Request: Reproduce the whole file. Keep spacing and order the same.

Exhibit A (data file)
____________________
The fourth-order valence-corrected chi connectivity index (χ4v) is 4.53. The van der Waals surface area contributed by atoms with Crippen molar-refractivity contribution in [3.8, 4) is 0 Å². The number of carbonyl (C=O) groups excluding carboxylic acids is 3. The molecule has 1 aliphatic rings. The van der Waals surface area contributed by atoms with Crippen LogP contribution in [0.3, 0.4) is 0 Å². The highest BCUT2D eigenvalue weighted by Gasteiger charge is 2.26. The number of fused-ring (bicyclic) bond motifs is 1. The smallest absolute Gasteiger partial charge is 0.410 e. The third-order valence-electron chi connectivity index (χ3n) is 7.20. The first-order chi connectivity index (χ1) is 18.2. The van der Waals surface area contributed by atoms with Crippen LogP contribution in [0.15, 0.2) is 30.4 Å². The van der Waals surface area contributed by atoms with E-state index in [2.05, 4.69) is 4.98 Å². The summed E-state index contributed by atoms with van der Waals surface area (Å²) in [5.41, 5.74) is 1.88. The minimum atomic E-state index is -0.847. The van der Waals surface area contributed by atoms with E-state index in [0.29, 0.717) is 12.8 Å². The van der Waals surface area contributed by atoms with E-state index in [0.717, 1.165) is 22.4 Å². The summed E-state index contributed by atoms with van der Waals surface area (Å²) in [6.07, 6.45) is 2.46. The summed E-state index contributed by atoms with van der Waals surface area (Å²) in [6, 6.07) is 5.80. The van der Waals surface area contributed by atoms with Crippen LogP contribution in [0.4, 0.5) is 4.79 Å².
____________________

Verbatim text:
The fourth-order valence-corrected chi connectivity index (χ4v) is 4.53. The van der Waals surface area contributed by atoms with Crippen molar-refractivity contribution in [3.8, 4) is 0 Å². The number of carbonyl (C=O) groups excluding carboxylic acids is 3. The molecule has 1 aliphatic rings. The van der Waals surface area contributed by atoms with Crippen LogP contribution in [0.3, 0.4) is 0 Å². The highest BCUT2D eigenvalue weighted by Gasteiger charge is 2.26. The number of fused-ring (bicyclic) bond motifs is 1. The smallest absolute Gasteiger partial charge is 0.410 e. The third-order valence-electron chi connectivity index (χ3n) is 7.20. The first-order chi connectivity index (χ1) is 18.2. The van der Waals surface area contributed by atoms with Crippen LogP contribution in [0.15, 0.2) is 30.4 Å². The van der Waals surface area contributed by atoms with E-state index in [2.05, 4.69) is 4.98 Å². The summed E-state index contributed by atoms with van der Waals surface area (Å²) in [5.41, 5.74) is 1.88. The minimum atomic E-state index is -0.847. The van der Waals surface area contributed by atoms with E-state index in [0.29, 0.717) is 12.8 Å². The van der Waals surface area contributed by atoms with E-state index in [0.717, 1.165) is 22.4 Å². The summed E-state index contributed by atoms with van der Waals surface area (Å²) in [6.07, 6.45) is 2.46. The summed E-state index contributed by atoms with van der Waals surface area (Å²) in [6, 6.07) is 5.80. The van der Waals surface area contributed by atoms with Crippen LogP contribution in [0.4, 0.5) is 4.79 Å².